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Scala appears to have a ton of features and improvements over Java. I am having a hard time isolating the stuff I want to learn first about Scala. What should I look for on Google if I just want to, for example, take for loops and make them run over multiple threads or processes? I am coming from a GPU computing background where it was really simple to get a high-level view of how make things run faster.

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  • Scala's parallel collections are particularly easy. Parallelizing an expensive operation f(i) over integers i <- 1 to 10 is as simple as,

    (1 to 10).par.map(i => f(i))
    

    Scala will try to allocate a number of work threads that is comparable to the number of cores/processors available in your system. Here's a video with more details: http://days2010.scala-lang.org/node/138/140

  • The Akka framework is a mature, primarily actor based approach to concurrency that allows parallelizing over threads or remote processes. Actors are basically threads that can pass messages rather than share state. The newly formed company Typesafe is developing both the Scala language and Akka.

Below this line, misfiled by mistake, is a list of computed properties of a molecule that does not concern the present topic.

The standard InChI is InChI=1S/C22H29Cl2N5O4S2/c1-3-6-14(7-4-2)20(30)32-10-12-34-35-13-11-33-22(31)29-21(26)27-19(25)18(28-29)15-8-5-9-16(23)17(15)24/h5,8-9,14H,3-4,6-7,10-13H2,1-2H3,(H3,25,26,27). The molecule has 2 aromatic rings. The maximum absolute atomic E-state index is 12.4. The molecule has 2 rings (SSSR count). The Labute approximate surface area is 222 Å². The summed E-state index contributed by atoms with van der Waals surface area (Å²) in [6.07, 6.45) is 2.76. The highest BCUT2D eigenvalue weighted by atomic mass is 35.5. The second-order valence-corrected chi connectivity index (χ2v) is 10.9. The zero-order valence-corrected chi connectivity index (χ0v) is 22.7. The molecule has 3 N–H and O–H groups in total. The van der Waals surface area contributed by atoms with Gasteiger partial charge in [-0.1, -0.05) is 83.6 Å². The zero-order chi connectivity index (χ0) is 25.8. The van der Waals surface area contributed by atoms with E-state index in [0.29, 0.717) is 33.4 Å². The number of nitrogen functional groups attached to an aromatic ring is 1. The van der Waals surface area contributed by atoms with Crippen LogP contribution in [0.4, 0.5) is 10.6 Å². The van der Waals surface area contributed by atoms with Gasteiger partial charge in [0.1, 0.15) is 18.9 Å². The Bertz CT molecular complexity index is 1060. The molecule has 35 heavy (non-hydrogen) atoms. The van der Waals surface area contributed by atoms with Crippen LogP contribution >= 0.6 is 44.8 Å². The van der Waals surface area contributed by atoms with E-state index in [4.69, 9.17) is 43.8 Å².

• You can also try a draft release of a software transactional memory (STM) library for Scala. The library is aiming for inclusion in the standard Scala distribution. Compared to manually managed threads, STM is a simpler model of concurrency that reduces the possibility of errors such as dead-locks. It works by grouping sequences of communication operations into a single synchronized block that can fail and roll back if multiple threads do something with shared state that turns out to be mutually incompatible. Presumably there is some performance cost to pay for convenience; I'm not sure how well STM scales to large numbers of threads.

  • The Spark framework addresses cluster computing, and seems to be a generalization of MapReduce.

  • For GPU programming from Scala, there's ScalaCL. You can also use the Java bindings.

  • There's also the very interesting language virtualization work being done as a joint effort between the labs at Stanford and EPFL. This page has links to papers, and there is a course at Stanford with many more links. There are several exciting applications for developing DSL's for high performance computing over heterogenous computing environments, including GPUs.

Update. Daniel Sobral also suggested the Tools and Libraries wiki.

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Thanks for STM, didn't know about that. Looks promising. –  om-nom-nom Aug 23 '11 at 14:45
    
This answer is really FTW. You should have pasted a link to the Libraries & Tools wiki, though... –  Daniel C. Sobral Aug 24 '11 at 15:48
    
@Daniel, updated, thanks. –  Kipton Barros Aug 24 '11 at 17:16

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